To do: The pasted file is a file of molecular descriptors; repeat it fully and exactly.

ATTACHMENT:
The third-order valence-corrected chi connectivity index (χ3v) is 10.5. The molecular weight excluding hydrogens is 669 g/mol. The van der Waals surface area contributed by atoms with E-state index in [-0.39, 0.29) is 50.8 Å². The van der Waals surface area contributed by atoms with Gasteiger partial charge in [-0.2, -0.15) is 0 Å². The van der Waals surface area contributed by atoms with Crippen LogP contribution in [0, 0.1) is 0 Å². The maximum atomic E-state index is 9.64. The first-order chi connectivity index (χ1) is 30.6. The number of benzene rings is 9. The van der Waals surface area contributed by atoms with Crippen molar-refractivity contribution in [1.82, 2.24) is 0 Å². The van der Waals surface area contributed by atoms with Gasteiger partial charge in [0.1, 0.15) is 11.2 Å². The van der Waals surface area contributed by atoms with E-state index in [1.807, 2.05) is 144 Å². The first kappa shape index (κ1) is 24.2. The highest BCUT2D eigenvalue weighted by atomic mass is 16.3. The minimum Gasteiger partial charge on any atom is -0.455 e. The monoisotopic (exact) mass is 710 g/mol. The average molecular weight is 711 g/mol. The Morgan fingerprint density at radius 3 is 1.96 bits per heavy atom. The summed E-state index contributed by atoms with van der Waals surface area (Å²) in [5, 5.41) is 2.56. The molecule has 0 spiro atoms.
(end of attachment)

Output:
The third-order valence-corrected chi connectivity index (χ3v) is 10.5. The molecular weight excluding hydrogens is 669 g/mol. The van der Waals surface area contributed by atoms with E-state index in [-0.39, 0.29) is 50.8 Å². The van der Waals surface area contributed by atoms with Gasteiger partial charge in [-0.2, -0.15) is 0 Å². The van der Waals surface area contributed by atoms with Crippen LogP contribution in [0, 0.1) is 0 Å². The maximum atomic E-state index is 9.64. The first-order chi connectivity index (χ1) is 30.6. The number of benzene rings is 9. The van der Waals surface area contributed by atoms with Crippen molar-refractivity contribution in [1.82, 2.24) is 0 Å². The van der Waals surface area contributed by atoms with Gasteiger partial charge in [0.1, 0.15) is 11.2 Å². The van der Waals surface area contributed by atoms with E-state index in [1.807, 2.05) is 144 Å². The first kappa shape index (κ1) is 24.2. The highest BCUT2D eigenvalue weighted by atomic mass is 16.3. The minimum Gasteiger partial charge on any atom is -0.455 e. The monoisotopic (exact) mass is 710 g/mol. The average molecular weight is 711 g/mol. The Morgan fingerprint density at radius 3 is 1.96 bits per heavy atom. The summed E-state index contributed by atoms with van der Waals surface area (Å²) in [5, 5.41) is 2.56. The molecule has 0 spiro atoms.